In traditional programming, the custom code that expresses the purpose of the program calls into reusable libraries to take care of generic tasks, but with inversion of control, it is the reusable code [the library or framework] that calls into the custom, or task-specific, code.

In other words, Inversion of Control is characterized by the Hollywood Principle: Don't call us, we'll call you.

I can think of at least two ways Inversion of Control can occur in everyday use. One way is by making use of the Subscriber Pattern. In event-driven UI's, we don't call the UI framework when a user clicks on a button. Rather, we subscribe to a Click event, and the UI framework calls us:

// Subscribe to Click event.
this.button1.Click += new System.EventHandler(this.button1_Click);

// Handler for click event
private void button1_Click(object sender, MyEventArgs e)
    // Do something when user clicks button

Another example of Inversion of Control is sort methods that make use of a comparator to determine the behavior of the sort with different data types. The MSDN documentation for the Linq OrderBy method gives a good example of this.

First, we create a "comparer." A comparer is a class that satisfies the IComparer interface:

public class IntegerComparer : IComparer<int>
    public int Compare(int i1, int i2)
        return i1 - i2;

Given an unsorted array of:

string[] unsortedArray = { "three", "six", "nine", "twelve", "fifteen", "eighteen" };

We can then use the comparer to sort the array by the number of characters in each string:

sortedArray = unsortedArray.OrderBy(a => a.Length, new IntegerComparer());

which yields the result:


Once again, we have inverted control by relegating generic behavior to the framework, and having the framework call your custom code to get specific behavior.

Further Reading

Inversion of Control (Martin Fowler's Bliki)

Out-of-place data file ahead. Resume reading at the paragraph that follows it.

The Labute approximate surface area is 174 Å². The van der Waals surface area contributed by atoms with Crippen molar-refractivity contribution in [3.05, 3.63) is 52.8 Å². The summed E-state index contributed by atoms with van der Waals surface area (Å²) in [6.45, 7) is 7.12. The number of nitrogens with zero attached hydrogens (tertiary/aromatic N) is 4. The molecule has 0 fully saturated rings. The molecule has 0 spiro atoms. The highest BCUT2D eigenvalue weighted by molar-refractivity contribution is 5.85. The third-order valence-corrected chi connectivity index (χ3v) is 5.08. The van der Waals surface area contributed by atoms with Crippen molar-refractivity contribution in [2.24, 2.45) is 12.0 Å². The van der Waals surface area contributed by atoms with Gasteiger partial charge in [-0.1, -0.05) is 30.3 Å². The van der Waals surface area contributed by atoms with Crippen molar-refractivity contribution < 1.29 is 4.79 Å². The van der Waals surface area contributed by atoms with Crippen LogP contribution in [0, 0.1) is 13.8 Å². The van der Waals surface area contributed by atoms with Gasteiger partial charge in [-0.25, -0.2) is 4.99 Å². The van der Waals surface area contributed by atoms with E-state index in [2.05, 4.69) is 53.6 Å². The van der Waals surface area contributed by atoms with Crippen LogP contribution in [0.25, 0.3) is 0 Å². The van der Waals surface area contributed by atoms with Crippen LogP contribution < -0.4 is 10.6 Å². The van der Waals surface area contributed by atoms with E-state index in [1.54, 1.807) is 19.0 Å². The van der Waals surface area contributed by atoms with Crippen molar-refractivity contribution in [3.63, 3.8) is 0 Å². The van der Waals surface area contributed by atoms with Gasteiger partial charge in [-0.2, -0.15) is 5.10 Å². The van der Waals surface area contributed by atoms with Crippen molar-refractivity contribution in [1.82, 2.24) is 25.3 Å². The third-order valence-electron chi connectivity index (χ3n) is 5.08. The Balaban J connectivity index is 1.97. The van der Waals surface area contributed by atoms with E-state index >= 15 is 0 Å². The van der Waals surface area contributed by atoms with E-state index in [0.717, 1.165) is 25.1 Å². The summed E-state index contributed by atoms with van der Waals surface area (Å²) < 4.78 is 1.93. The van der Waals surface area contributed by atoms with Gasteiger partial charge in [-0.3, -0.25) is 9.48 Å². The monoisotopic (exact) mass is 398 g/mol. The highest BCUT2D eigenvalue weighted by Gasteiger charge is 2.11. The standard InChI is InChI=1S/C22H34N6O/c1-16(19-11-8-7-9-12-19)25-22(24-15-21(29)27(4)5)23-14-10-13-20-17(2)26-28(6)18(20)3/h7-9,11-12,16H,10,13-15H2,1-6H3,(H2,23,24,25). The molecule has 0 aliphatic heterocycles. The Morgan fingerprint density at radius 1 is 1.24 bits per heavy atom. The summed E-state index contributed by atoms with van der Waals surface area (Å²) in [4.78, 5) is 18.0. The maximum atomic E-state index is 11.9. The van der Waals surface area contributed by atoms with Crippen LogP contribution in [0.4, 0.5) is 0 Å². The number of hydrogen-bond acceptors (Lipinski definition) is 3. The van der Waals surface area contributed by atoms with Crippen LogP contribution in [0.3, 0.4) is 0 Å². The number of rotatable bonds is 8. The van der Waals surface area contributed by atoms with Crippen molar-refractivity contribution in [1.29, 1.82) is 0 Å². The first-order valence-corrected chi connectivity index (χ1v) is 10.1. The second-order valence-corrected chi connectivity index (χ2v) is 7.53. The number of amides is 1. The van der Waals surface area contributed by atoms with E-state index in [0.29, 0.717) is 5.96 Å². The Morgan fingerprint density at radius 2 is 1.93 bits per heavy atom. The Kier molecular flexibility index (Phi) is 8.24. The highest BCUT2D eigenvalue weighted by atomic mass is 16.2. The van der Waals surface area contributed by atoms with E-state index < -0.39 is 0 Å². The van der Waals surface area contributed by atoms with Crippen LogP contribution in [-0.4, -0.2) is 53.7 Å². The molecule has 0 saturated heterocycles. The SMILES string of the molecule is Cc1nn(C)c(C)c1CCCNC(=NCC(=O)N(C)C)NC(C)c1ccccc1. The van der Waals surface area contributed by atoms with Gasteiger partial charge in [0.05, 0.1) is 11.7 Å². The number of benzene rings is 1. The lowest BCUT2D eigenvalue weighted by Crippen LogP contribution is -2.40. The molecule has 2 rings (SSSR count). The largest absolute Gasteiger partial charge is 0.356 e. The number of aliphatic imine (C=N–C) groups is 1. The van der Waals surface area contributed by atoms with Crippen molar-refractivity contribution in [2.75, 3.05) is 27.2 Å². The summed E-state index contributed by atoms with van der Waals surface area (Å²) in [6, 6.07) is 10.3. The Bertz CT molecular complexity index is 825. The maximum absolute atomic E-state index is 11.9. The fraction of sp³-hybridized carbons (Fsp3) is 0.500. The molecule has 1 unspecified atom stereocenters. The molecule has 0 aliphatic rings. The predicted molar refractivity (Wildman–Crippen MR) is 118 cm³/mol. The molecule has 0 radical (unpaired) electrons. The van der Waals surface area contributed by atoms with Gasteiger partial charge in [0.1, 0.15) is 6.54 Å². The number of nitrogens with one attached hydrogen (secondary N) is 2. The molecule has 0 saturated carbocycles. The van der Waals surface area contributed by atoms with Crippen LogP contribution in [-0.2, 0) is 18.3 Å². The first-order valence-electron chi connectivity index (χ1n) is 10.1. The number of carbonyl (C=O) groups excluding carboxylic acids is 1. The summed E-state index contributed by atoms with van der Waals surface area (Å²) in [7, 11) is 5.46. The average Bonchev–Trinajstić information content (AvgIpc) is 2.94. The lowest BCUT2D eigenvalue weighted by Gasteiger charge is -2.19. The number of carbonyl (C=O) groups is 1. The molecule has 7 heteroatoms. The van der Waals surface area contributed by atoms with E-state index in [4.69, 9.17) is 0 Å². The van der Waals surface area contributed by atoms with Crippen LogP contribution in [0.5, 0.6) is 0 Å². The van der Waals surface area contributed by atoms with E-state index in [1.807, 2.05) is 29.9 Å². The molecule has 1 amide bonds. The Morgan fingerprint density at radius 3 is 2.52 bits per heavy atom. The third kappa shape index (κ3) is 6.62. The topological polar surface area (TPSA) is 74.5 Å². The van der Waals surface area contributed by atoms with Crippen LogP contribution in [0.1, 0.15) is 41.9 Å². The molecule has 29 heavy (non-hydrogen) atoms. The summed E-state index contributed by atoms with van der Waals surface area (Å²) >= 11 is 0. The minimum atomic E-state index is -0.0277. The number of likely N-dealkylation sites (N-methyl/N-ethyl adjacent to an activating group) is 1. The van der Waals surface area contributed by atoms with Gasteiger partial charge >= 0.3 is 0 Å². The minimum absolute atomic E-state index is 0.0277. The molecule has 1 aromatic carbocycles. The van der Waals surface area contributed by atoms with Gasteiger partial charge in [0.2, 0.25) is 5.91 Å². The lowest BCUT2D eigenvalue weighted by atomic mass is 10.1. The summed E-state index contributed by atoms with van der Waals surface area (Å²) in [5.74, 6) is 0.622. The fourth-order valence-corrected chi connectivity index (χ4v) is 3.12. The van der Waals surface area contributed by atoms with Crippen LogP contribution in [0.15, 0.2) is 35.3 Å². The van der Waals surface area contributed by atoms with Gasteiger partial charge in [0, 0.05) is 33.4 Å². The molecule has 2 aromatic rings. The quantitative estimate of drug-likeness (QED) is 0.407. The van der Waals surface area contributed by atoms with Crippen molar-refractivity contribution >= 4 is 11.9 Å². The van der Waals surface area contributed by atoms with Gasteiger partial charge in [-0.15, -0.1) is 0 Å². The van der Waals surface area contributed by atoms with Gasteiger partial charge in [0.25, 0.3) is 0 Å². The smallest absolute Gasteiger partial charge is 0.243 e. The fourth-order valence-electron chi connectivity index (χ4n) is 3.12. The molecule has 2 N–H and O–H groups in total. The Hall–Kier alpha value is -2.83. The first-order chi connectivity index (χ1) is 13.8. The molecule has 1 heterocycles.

• Thanks for your answer. I think part of the confusion is the difference between IOC and DI, which, in my experience, people use synonymously. One question though - the example of the IComparer is very similar to my example. Would you say my example is IOC? If it's not, would making the parameter mandatory change that?
    – jhsowter
    Feb 22, 2015 at 20:26
  • No, because in your example, the repository is not calling your code. Your code is calling the repository. Do you see the difference? You haven't inverted control. Feb 22, 2015 at 21:42
  • That depends on what is 'my' code and what is 'framework' code. Are you saying that if the repository the 'framework' then it isn't IOC, but if it's the other way around (repository is 'my' code), then it is IOC? Surely if a third party came along and wrote an implementation of IAddressRepository (and also assuming the method was public) then that would be inversion of control because 'my' code is calling 'their' implementation?
    – jhsowter
    Feb 23, 2015 at 13:34
  • @jhsowter: Inversion of Control is primarily a framework concept. Read Fowler. Feb 23, 2015 at 15:22
  • It seems like an arbitrary distinction to me. However I can see you've stuck very closely to Fowler's definition and ultimately it seems this comes down to semantics so I have to agree. I guess unless I'm writing a "framework" then I don't need "IOC".
    – jhsowter
    Feb 24, 2015 at 11:53